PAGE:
Walter Giffard, during his absence in England at the time of the Norman Conquest, left his steward Herbrand de Sackville to guard his lands in Normandy. In reward for his good services Herbrand was offered the choice between Crendon and Fawley. He chose Fawley 'on account of its beauty' (fn. 25) and was holding it in 1086. (fn. 26) He was succeeded by his son William, (fn. 27) probably the father of the William de Sackville who was holding in 1166. (fn. 28) Jordan de Sackville died seised in the early 13th century. (fn. 29) In 1234 Bartholomew de Sackville had a gift from the king of timber for a room (camera) at his manor of Fawley. (fn. 30) He paid a mark for scutage in 1236, (fn. 31) and his name appears in the Roll of Arms under Henry III. (fn. 32) Jordan de Sackville, probably his son, was holding in 1284 (fn. 33) and had been succeeded before 1302 by another Bartholomew. (fn. 34) Thomas de Sackville, lord of Fawley in 1316, (fn. 35) made a settlement of the manor in the following year on his wife Maud for life, (fn. 36) who, after his death between 1325 and 1332, (fn. 37) married John de Whitfield, (fn. 38) probably the M.P. for Oxfordshire in 1327. (fn. 39) In 1343 Fawley was held by Thomas de Sackville, a minor, who was son and heir of Robert, (fn. 40) presumably brother of the previous Thomas de Sackville. He appears to have attained his majority and to have been knighted before 1358. (fn. 41) He was holding in 1367, (fn. 42) but appears to have been succeeded before 1371 (fn. 43) by his son Thomas, (fn. 44) afterwards Sir Thomas de Sackville, kt., who represented the county in Parliament several times between the years 1379 and 1394, (fn. 45) and was one of the commissioners of array in Buckinghamshire in 1399 (fn. 46) and 1403. (fn. 47) His son (fn. 48) Sir Thomas Sackville, kt., M.P. for the county in 1434, (fn. 49) was holding in 1419, (fn. 50) and was living in 1449. (fn. 51) His son Thomas Sackville (fn. 52) succeeded about 1455. (fn. 53) Fawley passed before 1477, by the marriage of his daughter and heir Margery, to Thomas Rokes or Rooks, (fn. 54) to his grandson Thomas Rokes, (fn. 55) who was elected (fn. 56) Sheriff of Bedfordshire and Buckinghamshire in 1477 and 1486. (fn. 57) He died seised of the manor of Fawley in 1527 (fn. 58) and was succeeded by his grandson Edmund, son of Thomas Rokes, who had predeceased his father. (fn. 59) Robert Rokes, another son of Thomas Rokes, father of Edmund, (fn. 60) settled Fawley on his second wife Elizabeth (fn. 61) in 1560 and again in 1577. (fn. 62) After his death in 1580 (fn. 63) she married John Alford (fn. 64) and they were both seised of Fawley Manor in 1585. (fn. 65) William Rokes surrendered his reversionary interests in Fawley (fn. 66) to John Alford in 1589, (fn. 67) and before 1602 the manor had passed to William, afterwards Sir William Alford, (fn. 68) and his wife Elizabeth, (fn. 69) daughter and heir of Robert Rokes. (fn. 70) She died in 1608, leaving two daughters minors. (fn. 71) In 1614 Sir William Alford purchased from Edward Alford his rights in a lease of the manor which had been held by Sir Launcelot Alford, father of Sir William. (fn. 72) The latter sold it in 1617 to James, (fn. 73) afterwards Sir James Whitelocke, (fn. 74) who settled it in 1630 on the marriage of his son Bulstrode, later Sir Bulstrode Whitelocke, with Rebecca Bennett, (fn. 75) and died in 1632. (fn. 76) Sir Bulstrode Whitelocke was member for Great Marlow in the Long Parliament and Lord Commissioner of the Great Seal and Ambassador to Sweden under the Commonwealth. (fn. 77) He died in 1675, (fn. 78) and four years later his son and heir Sir James Whitelocke (fn. 79) sold Fawley Manor to Richard Stevens, (fn. 80) presumably on behalf of William Freeman, (fn. 81) who rebuilt Fawley Court in 1684. He died in 1707, bequeathing Fawley Manor in tail-male to his nephew John Cook, who was to take the name of Freeman. (fn. 82) Fawley continued in John Freeman's family, (fn. 83) passing in 1821 to a grandson of his sister Mary, Admiral William Peere Williams, who in the following year assumed the surname and arms of Freeman. (fn. 84) He died in 1832 (fn. 85) and was succeeded by his grandson William Peere Williams-Freeman, (fn. 86) High Sheriff of Oxfordshire in 1838, (fn. 87) who sold the Fawley estate in 1853 to Mr. Edward Mackenzie. (fn. 88) He owned Fawley at his death in 1880, (fn. 89) and his son and successor Mr. William Dalziel Mackenzie (fn. 90) is the present proprietor.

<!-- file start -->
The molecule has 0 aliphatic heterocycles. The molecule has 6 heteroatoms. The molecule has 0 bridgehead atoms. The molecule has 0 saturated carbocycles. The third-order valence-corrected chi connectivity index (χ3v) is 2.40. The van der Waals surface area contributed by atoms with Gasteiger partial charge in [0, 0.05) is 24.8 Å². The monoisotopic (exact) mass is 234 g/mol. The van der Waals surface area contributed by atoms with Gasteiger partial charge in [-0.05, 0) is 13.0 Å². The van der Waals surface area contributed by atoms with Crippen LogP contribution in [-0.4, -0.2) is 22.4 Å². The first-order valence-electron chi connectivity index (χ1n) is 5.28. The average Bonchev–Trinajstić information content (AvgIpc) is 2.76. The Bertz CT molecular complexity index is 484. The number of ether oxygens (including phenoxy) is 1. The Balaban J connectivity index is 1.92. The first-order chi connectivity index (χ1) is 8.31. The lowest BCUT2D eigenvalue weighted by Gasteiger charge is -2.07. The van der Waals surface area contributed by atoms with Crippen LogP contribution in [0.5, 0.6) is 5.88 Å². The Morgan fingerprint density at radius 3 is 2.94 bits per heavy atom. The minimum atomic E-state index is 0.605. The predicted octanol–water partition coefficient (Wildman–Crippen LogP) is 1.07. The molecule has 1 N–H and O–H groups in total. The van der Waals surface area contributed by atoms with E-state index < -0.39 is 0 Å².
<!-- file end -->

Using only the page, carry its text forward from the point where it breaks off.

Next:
About 1234 Bartholomew de Sackville claimed the right of view of frankpledge in Fawley on the ground that it was included with all liberties in Earl Giffard's grant to his ancestor Herbrand and exercised by him and his successor, William de Sackville. (fn. 91) The right had been in abeyance from the time that Earl Giffard's lands had been taken into the king's hands, and, although after the war the elder William Marshal had enforced the liberties of his fees, (fn. 92) the younger William and Richard Marshal had not been able to secure those for Fawley owing to a claim by Fawkes de Breauté. (fn. 93) In 1254 William de Valence (then overlord) was said to have the right of holding the view of frankpledge in Fawley, (fn. 94) but before 1362 (fn. 95) this was exercised by the lords of the manor. (fn. 96) Reference to both courts leet and baron occur in 1833. (fn. 97) A series of Court Rolls commencing with 1362 and extending with some gaps to 1479 are preserved in the British Museum. (fn. 98) In 1379 the customary tenants paid a fine of £1 to the lord on the marriage of their daughters. (fn. 99) In 1397 Bartholomew Shepherd, on his acceptance as a customary tenant of a messuage and half a virgate of land for seven years, paid a fine of six capons. (fn. 100) In 1409 five places are named in the manor where the water was for the common use of the tenants, according to ancient custom, in addition to half the water at Bosmore. (fn. 101) The right of the lord to a private way to the Thames for the watering of his horses is enforced. (fn. 102) Frequent references to fishing rights in the Thames occur from 1560. (fn. 103)